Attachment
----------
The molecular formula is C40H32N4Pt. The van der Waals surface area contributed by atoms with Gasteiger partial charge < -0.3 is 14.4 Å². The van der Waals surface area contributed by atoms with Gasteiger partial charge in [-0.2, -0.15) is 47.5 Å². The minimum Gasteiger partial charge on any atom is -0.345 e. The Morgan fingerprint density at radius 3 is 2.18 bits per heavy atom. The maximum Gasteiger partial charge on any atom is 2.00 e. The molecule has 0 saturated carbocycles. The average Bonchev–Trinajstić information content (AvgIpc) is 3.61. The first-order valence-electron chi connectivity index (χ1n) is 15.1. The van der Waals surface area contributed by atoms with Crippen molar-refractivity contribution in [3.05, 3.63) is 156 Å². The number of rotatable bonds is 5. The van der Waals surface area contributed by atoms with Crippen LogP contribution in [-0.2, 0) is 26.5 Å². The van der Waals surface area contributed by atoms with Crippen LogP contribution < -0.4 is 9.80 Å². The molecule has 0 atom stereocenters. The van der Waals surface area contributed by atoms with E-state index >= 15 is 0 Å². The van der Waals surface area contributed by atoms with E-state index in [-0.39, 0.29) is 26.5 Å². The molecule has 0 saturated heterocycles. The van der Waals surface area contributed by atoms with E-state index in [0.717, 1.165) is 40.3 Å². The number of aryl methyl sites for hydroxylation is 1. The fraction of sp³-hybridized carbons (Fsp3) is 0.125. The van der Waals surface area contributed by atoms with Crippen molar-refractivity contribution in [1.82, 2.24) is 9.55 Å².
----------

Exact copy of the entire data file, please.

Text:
The molecular formula is C40H32N4Pt. The van der Waals surface area contributed by atoms with Gasteiger partial charge < -0.3 is 14.4 Å². The van der Waals surface area contributed by atoms with Gasteiger partial charge in [-0.2, -0.15) is 47.5 Å². The minimum Gasteiger partial charge on any atom is -0.345 e. The Morgan fingerprint density at radius 3 is 2.18 bits per heavy atom. The maximum Gasteiger partial charge on any atom is 2.00 e. The molecule has 0 saturated carbocycles. The average Bonchev–Trinajstić information content (AvgIpc) is 3.61. The first-order valence-electron chi connectivity index (χ1n) is 15.1. The van der Waals surface area contributed by atoms with Crippen molar-refractivity contribution in [3.05, 3.63) is 156 Å². The number of rotatable bonds is 5. The van der Waals surface area contributed by atoms with Crippen LogP contribution in [-0.2, 0) is 26.5 Å². The van der Waals surface area contributed by atoms with Crippen LogP contribution < -0.4 is 9.80 Å². The molecule has 0 atom stereocenters. The van der Waals surface area contributed by atoms with E-state index >= 15 is 0 Å². The van der Waals surface area contributed by atoms with E-state index in [-0.39, 0.29) is 26.5 Å². The molecule has 0 saturated heterocycles. The van der Waals surface area contributed by atoms with E-state index in [0.717, 1.165) is 40.3 Å². The number of aryl methyl sites for hydroxylation is 1. The fraction of sp³-hybridized carbons (Fsp3) is 0.125. The van der Waals surface area contributed by atoms with Crippen molar-refractivity contribution in [1.82, 2.24) is 9.55 Å².